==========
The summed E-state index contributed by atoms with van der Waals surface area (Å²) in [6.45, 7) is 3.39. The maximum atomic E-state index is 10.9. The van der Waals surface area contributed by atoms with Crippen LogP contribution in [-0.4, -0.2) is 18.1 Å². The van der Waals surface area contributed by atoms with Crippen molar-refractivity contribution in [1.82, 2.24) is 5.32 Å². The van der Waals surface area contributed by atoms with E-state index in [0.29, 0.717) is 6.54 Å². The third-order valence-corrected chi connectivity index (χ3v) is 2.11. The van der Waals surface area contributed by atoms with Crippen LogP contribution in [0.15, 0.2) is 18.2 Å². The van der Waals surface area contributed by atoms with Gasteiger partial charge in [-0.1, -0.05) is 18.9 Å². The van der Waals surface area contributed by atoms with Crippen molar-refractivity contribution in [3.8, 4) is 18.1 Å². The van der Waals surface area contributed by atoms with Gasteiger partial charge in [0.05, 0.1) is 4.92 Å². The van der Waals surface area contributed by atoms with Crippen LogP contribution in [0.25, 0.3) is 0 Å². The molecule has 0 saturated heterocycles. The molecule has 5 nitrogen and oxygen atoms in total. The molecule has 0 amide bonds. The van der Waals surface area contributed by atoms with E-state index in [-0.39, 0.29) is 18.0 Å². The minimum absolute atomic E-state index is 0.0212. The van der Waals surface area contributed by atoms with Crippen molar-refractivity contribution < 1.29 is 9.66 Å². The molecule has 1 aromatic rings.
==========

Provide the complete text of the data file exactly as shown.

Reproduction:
The summed E-state index contributed by atoms with van der Waals surface area (Å²) in [6.45, 7) is 3.39. The maximum atomic E-state index is 10.9. The van der Waals surface area contributed by atoms with Crippen LogP contribution in [-0.4, -0.2) is 18.1 Å². The van der Waals surface area contributed by atoms with Crippen molar-refractivity contribution in [1.82, 2.24) is 5.32 Å². The van der Waals surface area contributed by atoms with E-state index in [0.29, 0.717) is 6.54 Å². The third-order valence-corrected chi connectivity index (χ3v) is 2.11. The van der Waals surface area contributed by atoms with Crippen LogP contribution in [0.15, 0.2) is 18.2 Å². The van der Waals surface area contributed by atoms with Gasteiger partial charge in [-0.1, -0.05) is 18.9 Å². The van der Waals surface area contributed by atoms with Crippen molar-refractivity contribution in [3.8, 4) is 18.1 Å². The van der Waals surface area contributed by atoms with Gasteiger partial charge in [0.05, 0.1) is 4.92 Å². The van der Waals surface area contributed by atoms with Crippen LogP contribution in [0.25, 0.3) is 0 Å². The molecule has 0 saturated heterocycles. The molecule has 5 nitrogen and oxygen atoms in total. The molecule has 0 amide bonds. The van der Waals surface area contributed by atoms with E-state index in [-0.39, 0.29) is 18.0 Å². The minimum absolute atomic E-state index is 0.0212. The van der Waals surface area contributed by atoms with Crippen molar-refractivity contribution < 1.29 is 9.66 Å². The molecule has 1 aromatic rings.